Many people have back pain. According to the American Chiropractic Center at least 80% of people will suffer from some sort of back pain.
Back problems are generally covered by Social Security Listing 1.04 for “Disorders of the Spine.” The listing covers three causes of back pain. The first requires evidence of nerve root compression and “neuro-anatomic distribution of pain” along with limitations in range of movement, muscle strength, and sensory loss. Generally, if a person has the type and severity of back pain suggested by this portion of the listing, that person is probably on the way to the hospital!
The second type of back pain considered by Social Security is Spinal Arachnoiditis. Spinal Arachnoiditis is an inflammation of the arachnoid, which is a thin layer of tissue covering the spinal cord. This inflammation can be caused by injury, infection, surgery, or even injections into the spine. Since spinal arachnoiditis does not usually show up on MRIs, it can be hard to prove. The best evidence of arachnoiditis is a biopsy of the tissue itself.
The most commonly addressed form of back pain is Spinal Stenosis, which is covered by section C of the listing. Spinal Stenosis can be shown by MRI, CT scan, or myelogram. Stenosis is an abnormal narrowing of the spinal canal, which eventually, presses the spinal column onto the nerve roots causing severe and unremitting pain. Depending on where the stenosis is occurring in the spine (Cervical, Thoracic, or Lumbar), an individual can have symptoms such as numbness in the fingers, hands, legs, or feet, and difficultly walking.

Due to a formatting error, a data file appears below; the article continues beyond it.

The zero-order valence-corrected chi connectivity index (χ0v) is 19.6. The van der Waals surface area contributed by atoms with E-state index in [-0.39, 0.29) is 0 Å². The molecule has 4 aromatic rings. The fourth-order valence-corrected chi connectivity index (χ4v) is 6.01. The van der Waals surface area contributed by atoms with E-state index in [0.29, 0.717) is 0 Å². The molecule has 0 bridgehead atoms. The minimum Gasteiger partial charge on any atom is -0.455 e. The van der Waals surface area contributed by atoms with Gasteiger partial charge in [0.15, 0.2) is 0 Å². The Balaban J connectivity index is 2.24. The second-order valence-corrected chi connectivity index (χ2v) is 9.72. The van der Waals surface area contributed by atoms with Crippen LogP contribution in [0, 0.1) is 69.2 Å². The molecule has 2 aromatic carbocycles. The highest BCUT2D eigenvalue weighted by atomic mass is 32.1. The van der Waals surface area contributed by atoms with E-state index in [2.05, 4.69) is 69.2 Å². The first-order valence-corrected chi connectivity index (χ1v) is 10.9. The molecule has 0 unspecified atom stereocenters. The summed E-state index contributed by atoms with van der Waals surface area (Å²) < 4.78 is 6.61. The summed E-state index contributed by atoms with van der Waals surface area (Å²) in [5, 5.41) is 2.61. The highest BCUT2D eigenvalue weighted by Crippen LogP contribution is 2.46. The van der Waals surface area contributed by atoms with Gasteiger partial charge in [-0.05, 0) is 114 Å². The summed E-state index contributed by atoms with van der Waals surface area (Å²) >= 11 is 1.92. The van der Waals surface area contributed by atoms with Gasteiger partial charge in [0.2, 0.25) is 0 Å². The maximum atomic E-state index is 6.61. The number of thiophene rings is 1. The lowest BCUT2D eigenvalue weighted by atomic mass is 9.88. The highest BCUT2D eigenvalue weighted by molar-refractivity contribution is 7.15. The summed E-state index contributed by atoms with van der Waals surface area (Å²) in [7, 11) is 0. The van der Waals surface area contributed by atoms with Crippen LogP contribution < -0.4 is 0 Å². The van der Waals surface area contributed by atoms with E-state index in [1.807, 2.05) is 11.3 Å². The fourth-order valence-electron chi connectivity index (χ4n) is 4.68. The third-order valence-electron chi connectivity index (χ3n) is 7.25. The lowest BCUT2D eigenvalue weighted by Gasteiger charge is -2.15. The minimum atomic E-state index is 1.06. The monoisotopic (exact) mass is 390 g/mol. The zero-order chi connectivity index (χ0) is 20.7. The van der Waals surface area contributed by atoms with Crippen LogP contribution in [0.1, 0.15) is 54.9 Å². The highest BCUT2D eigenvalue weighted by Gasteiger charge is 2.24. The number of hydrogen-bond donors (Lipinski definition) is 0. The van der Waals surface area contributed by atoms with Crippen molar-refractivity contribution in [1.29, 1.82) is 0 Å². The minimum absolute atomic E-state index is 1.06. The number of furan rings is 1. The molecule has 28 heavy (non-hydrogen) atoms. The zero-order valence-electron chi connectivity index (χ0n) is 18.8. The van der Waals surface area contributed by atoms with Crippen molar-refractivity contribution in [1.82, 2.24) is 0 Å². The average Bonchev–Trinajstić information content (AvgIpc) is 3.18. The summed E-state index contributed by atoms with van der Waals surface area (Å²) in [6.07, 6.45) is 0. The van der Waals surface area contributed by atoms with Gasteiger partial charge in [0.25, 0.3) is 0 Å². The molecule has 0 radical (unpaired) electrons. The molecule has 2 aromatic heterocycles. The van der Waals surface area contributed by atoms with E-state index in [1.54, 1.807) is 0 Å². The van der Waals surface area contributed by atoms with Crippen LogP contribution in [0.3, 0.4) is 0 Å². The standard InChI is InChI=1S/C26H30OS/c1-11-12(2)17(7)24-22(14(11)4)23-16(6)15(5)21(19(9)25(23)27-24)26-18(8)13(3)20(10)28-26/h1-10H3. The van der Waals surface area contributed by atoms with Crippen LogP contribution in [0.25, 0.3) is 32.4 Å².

It is not enough for a claimant to simply allege “back pain” as a reason for disability. Social Security needs objective medical evidence. This evidence can be in the form of tests and laboratory findings, as discussed previously, or objective physical reviews from physicians, preferably physicians specializing in Disorders of the Spine. Those treating physicians should also provide the potential claimant with an evaluation of physical limitations and work related restrictions.
If you have become disabled due to back pain, the first step should be meeting with and discussing your back pain with a doctor. Once you have undergone a thorough examination by the doctor, and the doctor suggests that your spine disorder is severe, you may want to apply for Social Security Benefits. If you want more information on this subject, please do not hesitate to call our office at 214-999-9999 or 817-999-9999.